WASHINGTON — The Navy recorded 630 safety incidents related to nuclear weapons aboard ships and aircraft and at on-shore sites from 1965 through 1985, but none resulted in the release of radiation, a Navy spokesman said Wednesday.
The spokesman, Cmdr. Kendell Pease, said that of the 630 incidents, 266 involved nuclear weapons and the rest were related to auxiliary systems.
Of the nuclear weapons incidents, he added: "None . . . caused a threat to the public, a nuclear hazard to property, to the environment or to sailors."
The Navy discussed its nuclear weapons safety record in response to the release of official documents by the American Friends Service Committee, which obtained them as the result of a five-year-old lawsuit filed by a peace activist in Honolulu under the Freedom of Information Act.
Only One 'Accident'
The 98 pages of reports provided to Ian Yonge Lind in Hawaii and the American Friends Service Committee, commonly known as the Quakers, indicate that the Navy encountered a series of problems involving nuclear weapons aboard submarines and surface ships as well as air-launched nuclear weapons from 1965 through 1977, the period covered by the documents.
However, only one incident was placed in the most serious category of "accident," and it involved the previously acknowledged loss of an A-4E aircraft carrying a B-43 bomb. The airplane was rolled off an aircraft carrier elevator into 2,400 fathoms of water in the western Pacific on Dec. 5, 1965.
This accident was placed in the category of "Broken Arrow." Less serious incidents were given the code name "Bent Spear" and "Dull Sword."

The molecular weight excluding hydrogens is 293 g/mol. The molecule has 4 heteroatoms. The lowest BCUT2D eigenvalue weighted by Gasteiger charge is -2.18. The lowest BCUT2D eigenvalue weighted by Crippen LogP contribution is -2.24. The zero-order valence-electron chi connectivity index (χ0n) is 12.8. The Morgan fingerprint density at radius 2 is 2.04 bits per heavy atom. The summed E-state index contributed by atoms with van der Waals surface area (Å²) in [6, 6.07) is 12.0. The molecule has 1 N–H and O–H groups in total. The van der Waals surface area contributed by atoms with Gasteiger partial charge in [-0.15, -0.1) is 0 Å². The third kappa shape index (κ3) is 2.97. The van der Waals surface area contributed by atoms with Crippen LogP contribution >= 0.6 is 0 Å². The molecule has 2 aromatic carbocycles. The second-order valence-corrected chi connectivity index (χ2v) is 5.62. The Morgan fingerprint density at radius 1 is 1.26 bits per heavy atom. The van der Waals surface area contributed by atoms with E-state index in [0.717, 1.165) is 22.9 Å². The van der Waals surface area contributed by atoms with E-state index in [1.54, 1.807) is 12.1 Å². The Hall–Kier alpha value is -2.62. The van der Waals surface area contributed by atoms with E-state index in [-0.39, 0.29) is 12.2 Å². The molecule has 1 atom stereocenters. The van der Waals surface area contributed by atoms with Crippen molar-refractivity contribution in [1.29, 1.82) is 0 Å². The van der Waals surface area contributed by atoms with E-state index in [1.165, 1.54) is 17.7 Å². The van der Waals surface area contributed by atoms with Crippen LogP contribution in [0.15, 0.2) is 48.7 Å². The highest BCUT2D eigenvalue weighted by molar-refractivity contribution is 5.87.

The American Friends Service Committee maintains that the reports indicate the danger of basing ships carrying nuclear weapons in such densely populated ports as San Diego, Long Beach, San Francisco or, in a dispute that is not yet resolved, at a new base on Staten Island in the New York harbor.
Nuclear Parts Not Damaged
The General Accounting Office, the congressional auditing agency, said in a report released last summer that of 62 incidents involving nuclear weapons aboard surface ships in port, none posed a threat to the public because "nuclear components were not damaged." Indeed, many involved sprinkler malfunctions that flooded weapons magazines, the report said.
Capt. James Bush, a retired Navy officer with experience commanding nuclear submarines, said in a telephone interview that while the presence of nuclear weapons aboard ships may pose the risk at some point of an accident that could lead to the release of radiation, the data made public Wednesday shows no evidence that the Navy has encountered significant problems with the missiles and bombs.
He said an overpressurized missile-launching tube could render a weapon inoperable, without posing any risk to the environment, and that such a mishap would be listed as an incident recorded in the documents.
Dummy Bomb Released
Navy officials said that incidents recorded in the documents involved such occurrences as a flat tire on an empty weapon-transporting truck--an incident in which no weapon was involved--as well as more seemingly threatening events, such as the accidental release of a dummy bomb by the pilot of a carrier-based A-7 attack aircraft. Had the weapon been armed, this accident in 1970 could have resulted in a nuclear detonation over the ocean, one source said.
The Navy officials said that another accident involved a practice flight from a carrier in which an unarmed bomb used for training broke loose from its rack inside an airplane's bomb bay, falling to the deck of an aircraft carrier after the mission ended and the bomb bay doors were opened.
A Navy safety expert, speaking on the condition that he not be identified, said that Navy pilots do not now train in flight with live nuclear weapons and that the Navy has never flown missions with actual nuclear bombs.